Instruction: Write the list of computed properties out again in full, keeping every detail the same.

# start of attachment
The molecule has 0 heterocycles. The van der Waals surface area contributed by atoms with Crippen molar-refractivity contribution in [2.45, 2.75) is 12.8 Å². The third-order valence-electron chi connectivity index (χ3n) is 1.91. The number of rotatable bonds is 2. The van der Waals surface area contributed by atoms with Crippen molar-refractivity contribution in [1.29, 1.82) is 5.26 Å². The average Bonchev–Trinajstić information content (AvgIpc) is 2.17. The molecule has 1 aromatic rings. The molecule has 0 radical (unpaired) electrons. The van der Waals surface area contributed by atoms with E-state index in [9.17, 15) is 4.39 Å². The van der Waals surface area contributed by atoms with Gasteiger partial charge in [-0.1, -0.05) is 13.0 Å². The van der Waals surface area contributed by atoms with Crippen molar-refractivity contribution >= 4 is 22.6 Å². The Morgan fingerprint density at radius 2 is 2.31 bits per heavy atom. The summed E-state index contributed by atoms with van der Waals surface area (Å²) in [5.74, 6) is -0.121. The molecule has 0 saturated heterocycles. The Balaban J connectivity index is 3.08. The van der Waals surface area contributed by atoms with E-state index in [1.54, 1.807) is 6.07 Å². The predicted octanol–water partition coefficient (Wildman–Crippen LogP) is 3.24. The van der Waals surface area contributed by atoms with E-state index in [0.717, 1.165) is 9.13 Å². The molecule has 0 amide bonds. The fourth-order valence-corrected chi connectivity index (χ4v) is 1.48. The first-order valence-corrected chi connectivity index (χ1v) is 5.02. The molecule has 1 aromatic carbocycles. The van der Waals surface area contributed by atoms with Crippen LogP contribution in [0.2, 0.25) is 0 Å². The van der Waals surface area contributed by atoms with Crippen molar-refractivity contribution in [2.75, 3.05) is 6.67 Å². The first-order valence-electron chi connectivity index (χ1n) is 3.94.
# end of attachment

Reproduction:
The molecule has 0 heterocycles. The van der Waals surface area contributed by atoms with Crippen molar-refractivity contribution in [2.45, 2.75) is 12.8 Å². The third-order valence-electron chi connectivity index (χ3n) is 1.91. The number of rotatable bonds is 2. The van der Waals surface area contributed by atoms with Crippen molar-refractivity contribution in [1.29, 1.82) is 5.26 Å². The average Bonchev–Trinajstić information content (AvgIpc) is 2.17. The molecule has 1 aromatic rings. The molecule has 0 radical (unpaired) electrons. The van der Waals surface area contributed by atoms with E-state index in [9.17, 15) is 4.39 Å². The van der Waals surface area contributed by atoms with Gasteiger partial charge in [-0.1, -0.05) is 13.0 Å². The van der Waals surface area contributed by atoms with Crippen molar-refractivity contribution >= 4 is 22.6 Å². The Morgan fingerprint density at radius 2 is 2.31 bits per heavy atom. The summed E-state index contributed by atoms with van der Waals surface area (Å²) in [5.74, 6) is -0.121. The molecule has 0 saturated heterocycles. The Balaban J connectivity index is 3.08. The van der Waals surface area contributed by atoms with E-state index in [1.54, 1.807) is 6.07 Å². The predicted octanol–water partition coefficient (Wildman–Crippen LogP) is 3.24. The van der Waals surface area contributed by atoms with E-state index in [0.717, 1.165) is 9.13 Å². The molecule has 0 amide bonds. The fourth-order valence-corrected chi connectivity index (χ4v) is 1.48. The first-order valence-corrected chi connectivity index (χ1v) is 5.02. The molecule has 1 aromatic carbocycles. The van der Waals surface area contributed by atoms with Crippen LogP contribution in [0.2, 0.25) is 0 Å². The van der Waals surface area contributed by atoms with Crippen molar-refractivity contribution in [2.75, 3.05) is 6.67 Å². The first-order valence-electron chi connectivity index (χ1n) is 3.94.